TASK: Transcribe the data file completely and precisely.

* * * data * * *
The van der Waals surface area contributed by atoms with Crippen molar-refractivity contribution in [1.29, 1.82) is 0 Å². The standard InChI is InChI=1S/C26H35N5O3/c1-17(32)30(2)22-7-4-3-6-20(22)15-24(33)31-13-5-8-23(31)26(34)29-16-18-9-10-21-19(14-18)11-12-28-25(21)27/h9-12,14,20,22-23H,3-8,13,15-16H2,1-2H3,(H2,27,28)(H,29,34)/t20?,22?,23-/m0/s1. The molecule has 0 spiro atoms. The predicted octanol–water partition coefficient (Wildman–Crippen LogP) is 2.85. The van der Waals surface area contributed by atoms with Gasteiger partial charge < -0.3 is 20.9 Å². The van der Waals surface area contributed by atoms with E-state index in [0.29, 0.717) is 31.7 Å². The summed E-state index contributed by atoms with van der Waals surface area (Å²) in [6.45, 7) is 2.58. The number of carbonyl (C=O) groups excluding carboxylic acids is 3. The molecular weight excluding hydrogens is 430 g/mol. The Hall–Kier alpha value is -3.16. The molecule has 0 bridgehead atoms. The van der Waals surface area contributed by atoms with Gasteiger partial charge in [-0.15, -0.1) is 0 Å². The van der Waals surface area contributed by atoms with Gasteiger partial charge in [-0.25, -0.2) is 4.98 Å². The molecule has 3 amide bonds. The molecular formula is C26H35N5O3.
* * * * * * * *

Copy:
The van der Waals surface area contributed by atoms with Crippen molar-refractivity contribution in [1.29, 1.82) is 0 Å². The standard InChI is InChI=1S/C26H35N5O3/c1-17(32)30(2)22-7-4-3-6-20(22)15-24(33)31-13-5-8-23(31)26(34)29-16-18-9-10-21-19(14-18)11-12-28-25(21)27/h9-12,14,20,22-23H,3-8,13,15-16H2,1-2H3,(H2,27,28)(H,29,34)/t20?,22?,23-/m0/s1. The molecule has 0 spiro atoms. The predicted octanol–water partition coefficient (Wildman–Crippen LogP) is 2.85. The van der Waals surface area contributed by atoms with Gasteiger partial charge < -0.3 is 20.9 Å². The van der Waals surface area contributed by atoms with E-state index in [0.29, 0.717) is 31.7 Å². The summed E-state index contributed by atoms with van der Waals surface area (Å²) in [6.45, 7) is 2.58. The number of carbonyl (C=O) groups excluding carboxylic acids is 3. The molecular weight excluding hydrogens is 430 g/mol. The Hall–Kier alpha value is -3.16. The molecule has 0 bridgehead atoms. The van der Waals surface area contributed by atoms with Gasteiger partial charge in [-0.15, -0.1) is 0 Å². The van der Waals surface area contributed by atoms with Gasteiger partial charge in [-0.25, -0.2) is 4.98 Å². The molecule has 3 amide bonds. The molecular formula is C26H35N5O3.